It was so hot even though the sun was just up. The various smells of the foreign city – the river, the trash, the traffic, the coffee and breakfasts being made in cafes and street stalls. It was exhilarating, as New York always is – it’s a wonder of the world, the centre of the world, the greatest city ever, organic and alive, decay and growing anew variously. Incredible and captivating – you’re lucky to be there and to run there is to become a part of it, of the morning crowds of quiet runners and cyclists – dotted here and there on the avenues, moving in lumpy herds in Central Park and along the river.
The first part of the run, the dawn part along the river was wonderful. Once I’d made it to the waterside I was on Manhattan’s Greenway – I could run as far as I liked around the island without having to worry about roads, taking in the sights.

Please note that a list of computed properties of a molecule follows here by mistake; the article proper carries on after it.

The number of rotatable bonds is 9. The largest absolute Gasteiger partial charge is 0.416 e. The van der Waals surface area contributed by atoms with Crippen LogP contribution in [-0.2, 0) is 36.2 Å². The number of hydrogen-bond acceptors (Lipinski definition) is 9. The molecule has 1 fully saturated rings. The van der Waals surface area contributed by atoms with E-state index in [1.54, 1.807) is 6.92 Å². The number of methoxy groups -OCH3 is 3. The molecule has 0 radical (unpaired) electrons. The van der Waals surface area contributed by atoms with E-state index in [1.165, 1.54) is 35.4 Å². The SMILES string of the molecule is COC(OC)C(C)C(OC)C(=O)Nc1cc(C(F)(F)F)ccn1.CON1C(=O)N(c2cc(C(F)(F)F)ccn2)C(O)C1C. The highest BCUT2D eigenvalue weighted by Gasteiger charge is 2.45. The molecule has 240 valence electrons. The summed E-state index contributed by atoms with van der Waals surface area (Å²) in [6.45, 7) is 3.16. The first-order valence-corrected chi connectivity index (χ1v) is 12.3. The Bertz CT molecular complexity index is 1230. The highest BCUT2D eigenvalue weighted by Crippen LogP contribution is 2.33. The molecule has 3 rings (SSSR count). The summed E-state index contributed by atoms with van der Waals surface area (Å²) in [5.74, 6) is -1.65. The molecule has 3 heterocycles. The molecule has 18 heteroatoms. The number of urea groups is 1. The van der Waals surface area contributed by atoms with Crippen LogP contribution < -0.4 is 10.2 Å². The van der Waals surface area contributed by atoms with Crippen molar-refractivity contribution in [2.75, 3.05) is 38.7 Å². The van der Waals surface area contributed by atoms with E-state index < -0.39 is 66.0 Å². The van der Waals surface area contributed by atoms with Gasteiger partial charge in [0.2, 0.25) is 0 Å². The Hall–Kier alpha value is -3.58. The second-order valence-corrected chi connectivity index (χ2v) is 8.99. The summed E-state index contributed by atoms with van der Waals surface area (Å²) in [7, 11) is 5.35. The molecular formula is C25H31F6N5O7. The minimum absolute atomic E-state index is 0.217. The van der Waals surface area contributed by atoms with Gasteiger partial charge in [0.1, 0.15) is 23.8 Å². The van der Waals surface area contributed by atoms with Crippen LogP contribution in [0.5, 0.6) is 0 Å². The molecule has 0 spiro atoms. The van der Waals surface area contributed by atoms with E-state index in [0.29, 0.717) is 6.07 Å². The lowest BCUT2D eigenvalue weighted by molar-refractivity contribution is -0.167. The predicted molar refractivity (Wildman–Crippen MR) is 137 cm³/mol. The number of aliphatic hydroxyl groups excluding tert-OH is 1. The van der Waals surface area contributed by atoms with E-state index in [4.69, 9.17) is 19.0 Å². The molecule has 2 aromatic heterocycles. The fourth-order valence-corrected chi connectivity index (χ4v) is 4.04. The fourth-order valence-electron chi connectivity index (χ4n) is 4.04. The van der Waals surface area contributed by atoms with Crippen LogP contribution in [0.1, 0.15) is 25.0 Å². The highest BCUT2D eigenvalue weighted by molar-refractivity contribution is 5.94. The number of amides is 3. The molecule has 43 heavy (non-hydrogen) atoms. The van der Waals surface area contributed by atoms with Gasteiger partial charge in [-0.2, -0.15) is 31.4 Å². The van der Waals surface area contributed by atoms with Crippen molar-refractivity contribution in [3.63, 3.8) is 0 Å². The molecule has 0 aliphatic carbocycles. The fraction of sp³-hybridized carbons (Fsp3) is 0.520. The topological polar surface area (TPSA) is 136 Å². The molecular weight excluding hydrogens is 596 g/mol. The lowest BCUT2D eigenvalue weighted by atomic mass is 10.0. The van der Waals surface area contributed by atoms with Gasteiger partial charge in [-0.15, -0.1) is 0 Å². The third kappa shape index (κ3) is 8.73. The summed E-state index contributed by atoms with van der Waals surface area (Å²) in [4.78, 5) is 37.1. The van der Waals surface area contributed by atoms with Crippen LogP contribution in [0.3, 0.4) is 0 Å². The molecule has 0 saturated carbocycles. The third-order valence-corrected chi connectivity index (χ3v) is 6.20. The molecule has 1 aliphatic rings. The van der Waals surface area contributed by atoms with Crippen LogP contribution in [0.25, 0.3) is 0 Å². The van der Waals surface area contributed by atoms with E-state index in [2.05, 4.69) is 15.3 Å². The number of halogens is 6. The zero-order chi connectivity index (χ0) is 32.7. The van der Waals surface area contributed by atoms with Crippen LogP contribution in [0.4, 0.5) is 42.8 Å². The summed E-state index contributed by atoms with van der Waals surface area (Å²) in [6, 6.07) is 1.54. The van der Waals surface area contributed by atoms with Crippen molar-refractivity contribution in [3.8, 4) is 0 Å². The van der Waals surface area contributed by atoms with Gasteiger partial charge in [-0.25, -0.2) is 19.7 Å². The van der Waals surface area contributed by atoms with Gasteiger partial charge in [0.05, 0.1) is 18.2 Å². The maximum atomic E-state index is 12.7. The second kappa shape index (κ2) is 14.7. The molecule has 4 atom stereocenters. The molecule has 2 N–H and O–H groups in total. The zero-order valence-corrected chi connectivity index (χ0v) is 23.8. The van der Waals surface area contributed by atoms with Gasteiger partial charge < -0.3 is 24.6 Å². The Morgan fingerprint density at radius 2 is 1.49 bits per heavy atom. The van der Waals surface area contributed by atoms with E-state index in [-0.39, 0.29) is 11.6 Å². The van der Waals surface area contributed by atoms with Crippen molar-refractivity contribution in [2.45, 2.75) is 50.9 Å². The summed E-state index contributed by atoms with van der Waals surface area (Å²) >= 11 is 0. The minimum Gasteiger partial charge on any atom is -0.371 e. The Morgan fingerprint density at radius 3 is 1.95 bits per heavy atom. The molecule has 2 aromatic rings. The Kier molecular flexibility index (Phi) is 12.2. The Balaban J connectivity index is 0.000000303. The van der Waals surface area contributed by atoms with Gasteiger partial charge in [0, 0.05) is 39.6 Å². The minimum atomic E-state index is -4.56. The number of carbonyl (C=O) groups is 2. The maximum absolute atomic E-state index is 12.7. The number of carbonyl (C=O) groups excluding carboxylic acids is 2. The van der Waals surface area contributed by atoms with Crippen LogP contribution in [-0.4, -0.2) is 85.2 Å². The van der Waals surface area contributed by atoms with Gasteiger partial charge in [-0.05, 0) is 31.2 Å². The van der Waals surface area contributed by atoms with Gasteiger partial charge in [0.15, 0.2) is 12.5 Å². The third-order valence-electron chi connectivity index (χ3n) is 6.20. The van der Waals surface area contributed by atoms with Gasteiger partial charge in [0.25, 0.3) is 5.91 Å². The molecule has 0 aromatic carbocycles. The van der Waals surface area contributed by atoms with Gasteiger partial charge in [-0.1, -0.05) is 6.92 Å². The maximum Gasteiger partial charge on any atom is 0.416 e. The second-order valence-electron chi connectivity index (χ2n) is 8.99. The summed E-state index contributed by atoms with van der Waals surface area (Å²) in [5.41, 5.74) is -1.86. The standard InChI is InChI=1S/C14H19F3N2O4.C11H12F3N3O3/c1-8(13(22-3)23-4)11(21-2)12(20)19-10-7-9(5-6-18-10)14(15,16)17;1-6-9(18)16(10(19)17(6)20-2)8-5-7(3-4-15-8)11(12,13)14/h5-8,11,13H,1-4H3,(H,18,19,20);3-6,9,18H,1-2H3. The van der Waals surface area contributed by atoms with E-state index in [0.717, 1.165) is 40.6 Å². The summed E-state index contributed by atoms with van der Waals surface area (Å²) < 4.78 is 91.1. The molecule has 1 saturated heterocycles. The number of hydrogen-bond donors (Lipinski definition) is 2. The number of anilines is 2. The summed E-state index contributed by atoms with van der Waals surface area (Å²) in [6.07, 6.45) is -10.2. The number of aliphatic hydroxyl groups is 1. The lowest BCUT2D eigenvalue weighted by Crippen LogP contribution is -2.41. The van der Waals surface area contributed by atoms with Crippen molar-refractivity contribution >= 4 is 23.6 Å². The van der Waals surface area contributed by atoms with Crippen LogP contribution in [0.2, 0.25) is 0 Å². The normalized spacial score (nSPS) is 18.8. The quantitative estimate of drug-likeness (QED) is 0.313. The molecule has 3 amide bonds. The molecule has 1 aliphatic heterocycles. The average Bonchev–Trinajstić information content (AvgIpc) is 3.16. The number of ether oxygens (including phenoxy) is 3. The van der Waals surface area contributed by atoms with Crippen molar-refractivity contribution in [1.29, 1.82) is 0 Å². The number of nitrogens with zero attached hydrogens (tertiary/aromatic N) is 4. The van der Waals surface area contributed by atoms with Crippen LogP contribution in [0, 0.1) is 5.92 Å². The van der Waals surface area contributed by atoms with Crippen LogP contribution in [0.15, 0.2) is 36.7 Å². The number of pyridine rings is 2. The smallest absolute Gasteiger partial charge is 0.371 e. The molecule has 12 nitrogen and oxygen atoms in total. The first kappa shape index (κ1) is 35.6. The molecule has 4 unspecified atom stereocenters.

There were little parks along the route here and there. Some amazing sculptures of grey figures, eery and wonderful that made me stop to be sure they weren’t actual people dressed up (or something stranger). Those statues were literally inspiring, as I spent the next two or three miles making up a story about a sleeping disease whose sufferers rose like somnambulist zombies to terrorise the wakeful… fun.
2. When you go for a run, what would you wish was available on the run, that would make your run easier (and make you more likely to run?
I am pretty self-sufficient on most runs. Being of a gadget-ish disposition, I carry water and sports drinks (this is my current favourite thing – a Nathan Trail Mix 4 belt). If it is very hot then somewhere to re-fill water-bottles or buy a cold sports drink can be essential.
In cities, wide paths, well lit and public feel safer. Where there are other runners you always feel more secure to settle down into the groove of your run.
What makes runs easier is routes that mean you don’t have to cross roads. In part of New York runners share the wide bike-lanes with cyclists. In Brighton I like to run on the seafront or – even better – on the lonely chalk trails of the South Downs.